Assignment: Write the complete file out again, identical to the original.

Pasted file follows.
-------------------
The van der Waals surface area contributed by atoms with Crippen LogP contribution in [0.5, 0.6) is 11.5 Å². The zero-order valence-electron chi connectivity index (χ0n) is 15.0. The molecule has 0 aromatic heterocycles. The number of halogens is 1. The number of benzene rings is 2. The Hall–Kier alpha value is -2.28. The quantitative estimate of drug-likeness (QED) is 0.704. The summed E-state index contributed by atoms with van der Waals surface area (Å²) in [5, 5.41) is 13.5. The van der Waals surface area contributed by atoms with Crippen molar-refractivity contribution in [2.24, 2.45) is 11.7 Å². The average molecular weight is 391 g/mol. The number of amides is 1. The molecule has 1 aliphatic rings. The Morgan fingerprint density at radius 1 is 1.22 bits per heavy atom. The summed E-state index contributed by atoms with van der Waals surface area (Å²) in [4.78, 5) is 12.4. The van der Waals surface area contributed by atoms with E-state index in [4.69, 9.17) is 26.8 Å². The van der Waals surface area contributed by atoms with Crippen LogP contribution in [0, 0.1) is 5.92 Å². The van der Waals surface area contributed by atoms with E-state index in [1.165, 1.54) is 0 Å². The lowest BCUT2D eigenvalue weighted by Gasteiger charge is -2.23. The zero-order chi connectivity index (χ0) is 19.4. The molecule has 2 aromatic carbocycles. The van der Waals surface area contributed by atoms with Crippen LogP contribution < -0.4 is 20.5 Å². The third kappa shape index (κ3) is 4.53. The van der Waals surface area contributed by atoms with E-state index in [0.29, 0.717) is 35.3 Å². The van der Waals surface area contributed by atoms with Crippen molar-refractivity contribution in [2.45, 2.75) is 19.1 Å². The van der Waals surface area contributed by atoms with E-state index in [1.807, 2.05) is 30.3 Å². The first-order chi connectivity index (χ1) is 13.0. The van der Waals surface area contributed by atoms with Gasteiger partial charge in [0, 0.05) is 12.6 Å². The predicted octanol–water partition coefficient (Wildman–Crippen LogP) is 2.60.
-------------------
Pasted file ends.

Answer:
The van der Waals surface area contributed by atoms with Crippen LogP contribution in [0.5, 0.6) is 11.5 Å². The zero-order valence-electron chi connectivity index (χ0n) is 15.0. The molecule has 0 aromatic heterocycles. The number of halogens is 1. The number of benzene rings is 2. The Hall–Kier alpha value is -2.28. The quantitative estimate of drug-likeness (QED) is 0.704. The summed E-state index contributed by atoms with van der Waals surface area (Å²) in [5, 5.41) is 13.5. The van der Waals surface area contributed by atoms with Crippen molar-refractivity contribution in [2.24, 2.45) is 11.7 Å². The average molecular weight is 391 g/mol. The number of amides is 1. The molecule has 1 aliphatic rings. The Morgan fingerprint density at radius 1 is 1.22 bits per heavy atom. The summed E-state index contributed by atoms with van der Waals surface area (Å²) in [4.78, 5) is 12.4. The van der Waals surface area contributed by atoms with E-state index in [4.69, 9.17) is 26.8 Å². The van der Waals surface area contributed by atoms with Crippen LogP contribution in [0, 0.1) is 5.92 Å². The van der Waals surface area contributed by atoms with E-state index in [1.165, 1.54) is 0 Å². The lowest BCUT2D eigenvalue weighted by Gasteiger charge is -2.23. The zero-order chi connectivity index (χ0) is 19.4. The molecule has 2 aromatic carbocycles. The van der Waals surface area contributed by atoms with Crippen LogP contribution < -0.4 is 20.5 Å². The third kappa shape index (κ3) is 4.53. The van der Waals surface area contributed by atoms with E-state index in [0.29, 0.717) is 35.3 Å². The van der Waals surface area contributed by atoms with Crippen molar-refractivity contribution in [2.45, 2.75) is 19.1 Å². The van der Waals surface area contributed by atoms with E-state index in [1.807, 2.05) is 30.3 Å². The first-order chi connectivity index (χ1) is 13.0. The van der Waals surface area contributed by atoms with Gasteiger partial charge in [0, 0.05) is 12.6 Å². The predicted octanol–water partition coefficient (Wildman–Crippen LogP) is 2.60.